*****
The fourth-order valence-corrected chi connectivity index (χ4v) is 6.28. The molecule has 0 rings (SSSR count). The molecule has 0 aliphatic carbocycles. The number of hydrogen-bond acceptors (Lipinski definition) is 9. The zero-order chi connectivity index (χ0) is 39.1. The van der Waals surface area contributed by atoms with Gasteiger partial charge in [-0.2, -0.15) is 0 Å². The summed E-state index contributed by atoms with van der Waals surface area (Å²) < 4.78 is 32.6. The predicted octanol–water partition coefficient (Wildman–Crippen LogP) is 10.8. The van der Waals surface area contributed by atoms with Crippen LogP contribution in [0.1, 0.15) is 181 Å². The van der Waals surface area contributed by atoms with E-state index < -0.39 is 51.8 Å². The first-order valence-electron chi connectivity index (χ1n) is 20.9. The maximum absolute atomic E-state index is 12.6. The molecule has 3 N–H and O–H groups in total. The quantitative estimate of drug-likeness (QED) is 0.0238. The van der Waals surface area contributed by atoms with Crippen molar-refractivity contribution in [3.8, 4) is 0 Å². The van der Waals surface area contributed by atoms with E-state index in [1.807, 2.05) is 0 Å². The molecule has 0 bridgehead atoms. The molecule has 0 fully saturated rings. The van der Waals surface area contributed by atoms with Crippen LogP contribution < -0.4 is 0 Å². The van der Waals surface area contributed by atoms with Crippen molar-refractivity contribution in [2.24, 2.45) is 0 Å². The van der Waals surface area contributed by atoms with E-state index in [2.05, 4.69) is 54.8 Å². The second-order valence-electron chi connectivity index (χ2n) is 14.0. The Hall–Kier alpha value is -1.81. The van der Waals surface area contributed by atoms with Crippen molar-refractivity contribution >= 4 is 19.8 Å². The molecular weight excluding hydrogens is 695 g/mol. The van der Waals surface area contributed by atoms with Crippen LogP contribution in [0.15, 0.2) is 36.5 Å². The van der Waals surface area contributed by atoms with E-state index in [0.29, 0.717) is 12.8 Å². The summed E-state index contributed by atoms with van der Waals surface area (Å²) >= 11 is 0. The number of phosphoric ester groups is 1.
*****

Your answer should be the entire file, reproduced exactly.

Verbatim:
The fourth-order valence-corrected chi connectivity index (χ4v) is 6.28. The molecule has 0 rings (SSSR count). The molecule has 0 aliphatic carbocycles. The number of hydrogen-bond acceptors (Lipinski definition) is 9. The zero-order chi connectivity index (χ0) is 39.1. The van der Waals surface area contributed by atoms with Gasteiger partial charge in [-0.2, -0.15) is 0 Å². The summed E-state index contributed by atoms with van der Waals surface area (Å²) < 4.78 is 32.6. The predicted octanol–water partition coefficient (Wildman–Crippen LogP) is 10.8. The van der Waals surface area contributed by atoms with Crippen LogP contribution in [0.1, 0.15) is 181 Å². The van der Waals surface area contributed by atoms with E-state index < -0.39 is 51.8 Å². The first-order valence-electron chi connectivity index (χ1n) is 20.9. The maximum absolute atomic E-state index is 12.6. The molecule has 3 N–H and O–H groups in total. The quantitative estimate of drug-likeness (QED) is 0.0238. The van der Waals surface area contributed by atoms with Crippen molar-refractivity contribution in [3.8, 4) is 0 Å². The van der Waals surface area contributed by atoms with E-state index in [1.807, 2.05) is 0 Å². The molecule has 0 bridgehead atoms. The molecule has 0 fully saturated rings. The van der Waals surface area contributed by atoms with Crippen LogP contribution < -0.4 is 0 Å². The van der Waals surface area contributed by atoms with Crippen molar-refractivity contribution in [2.24, 2.45) is 0 Å². The van der Waals surface area contributed by atoms with E-state index in [2.05, 4.69) is 54.8 Å². The second-order valence-electron chi connectivity index (χ2n) is 14.0. The Hall–Kier alpha value is -1.81. The van der Waals surface area contributed by atoms with Crippen molar-refractivity contribution >= 4 is 19.8 Å². The molecular weight excluding hydrogens is 695 g/mol. The van der Waals surface area contributed by atoms with Crippen LogP contribution in [0.15, 0.2) is 36.5 Å². The van der Waals surface area contributed by atoms with E-state index in [0.29, 0.717) is 12.8 Å². The summed E-state index contributed by atoms with van der Waals surface area (Å²) >= 11 is 0. The number of phosphoric ester groups is 1.